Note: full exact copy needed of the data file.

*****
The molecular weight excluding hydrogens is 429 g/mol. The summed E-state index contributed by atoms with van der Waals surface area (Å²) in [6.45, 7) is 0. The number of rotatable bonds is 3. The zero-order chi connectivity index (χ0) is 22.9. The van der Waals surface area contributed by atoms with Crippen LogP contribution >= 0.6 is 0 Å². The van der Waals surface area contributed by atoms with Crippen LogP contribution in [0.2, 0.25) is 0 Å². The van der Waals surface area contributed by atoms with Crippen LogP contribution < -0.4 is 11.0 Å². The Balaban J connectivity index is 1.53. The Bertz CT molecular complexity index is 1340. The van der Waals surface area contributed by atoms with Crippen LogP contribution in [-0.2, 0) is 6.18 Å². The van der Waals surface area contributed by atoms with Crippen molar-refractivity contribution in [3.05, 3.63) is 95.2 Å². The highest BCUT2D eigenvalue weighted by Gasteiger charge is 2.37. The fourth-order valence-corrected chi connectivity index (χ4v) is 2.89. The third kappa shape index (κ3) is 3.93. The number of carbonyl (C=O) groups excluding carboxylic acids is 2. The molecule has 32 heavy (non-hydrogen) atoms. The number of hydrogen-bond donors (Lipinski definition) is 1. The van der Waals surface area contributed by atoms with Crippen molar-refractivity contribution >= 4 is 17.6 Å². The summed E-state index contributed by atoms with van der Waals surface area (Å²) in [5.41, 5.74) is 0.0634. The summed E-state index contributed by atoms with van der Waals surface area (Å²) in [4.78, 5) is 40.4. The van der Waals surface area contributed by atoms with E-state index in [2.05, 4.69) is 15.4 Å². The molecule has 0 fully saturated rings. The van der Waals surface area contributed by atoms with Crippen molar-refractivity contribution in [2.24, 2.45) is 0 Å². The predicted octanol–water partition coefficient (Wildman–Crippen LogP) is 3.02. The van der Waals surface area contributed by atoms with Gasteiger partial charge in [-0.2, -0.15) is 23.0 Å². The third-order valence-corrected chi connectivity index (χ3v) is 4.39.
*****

The molecular weight excluding hydrogens is 429 g/mol. The summed E-state index contributed by atoms with van der Waals surface area (Å²) in [6.45, 7) is 0. The number of rotatable bonds is 3. The zero-order chi connectivity index (χ0) is 22.9. The van der Waals surface area contributed by atoms with Crippen LogP contribution >= 0.6 is 0 Å². The van der Waals surface area contributed by atoms with Crippen LogP contribution in [0.2, 0.25) is 0 Å². The van der Waals surface area contributed by atoms with Crippen LogP contribution < -0.4 is 11.0 Å². The Balaban J connectivity index is 1.53. The Bertz CT molecular complexity index is 1340. The van der Waals surface area contributed by atoms with Crippen LogP contribution in [-0.2, 0) is 6.18 Å². The van der Waals surface area contributed by atoms with Crippen molar-refractivity contribution in [3.05, 3.63) is 95.2 Å². The highest BCUT2D eigenvalue weighted by Gasteiger charge is 2.37. The fourth-order valence-corrected chi connectivity index (χ4v) is 2.89. The third kappa shape index (κ3) is 3.93. The number of carbonyl (C=O) groups excluding carboxylic acids is 2. The molecule has 32 heavy (non-hydrogen) atoms. The number of hydrogen-bond donors (Lipinski definition) is 1. The van der Waals surface area contributed by atoms with Crippen molar-refractivity contribution >= 4 is 17.6 Å². The summed E-state index contributed by atoms with van der Waals surface area (Å²) in [5.41, 5.74) is 0.0634. The summed E-state index contributed by atoms with van der Waals surface area (Å²) in [4.78, 5) is 40.4. The van der Waals surface area contributed by atoms with E-state index in [2.05, 4.69) is 15.4 Å². The molecule has 0 fully saturated rings. The van der Waals surface area contributed by atoms with Crippen molar-refractivity contribution in [2.24, 2.45) is 0 Å². The predicted octanol–water partition coefficient (Wildman–Crippen LogP) is 3.02. The van der Waals surface area contributed by atoms with Gasteiger partial charge in [-0.2, -0.15) is 23.0 Å². The third-order valence-corrected chi connectivity index (χ3v) is 4.39.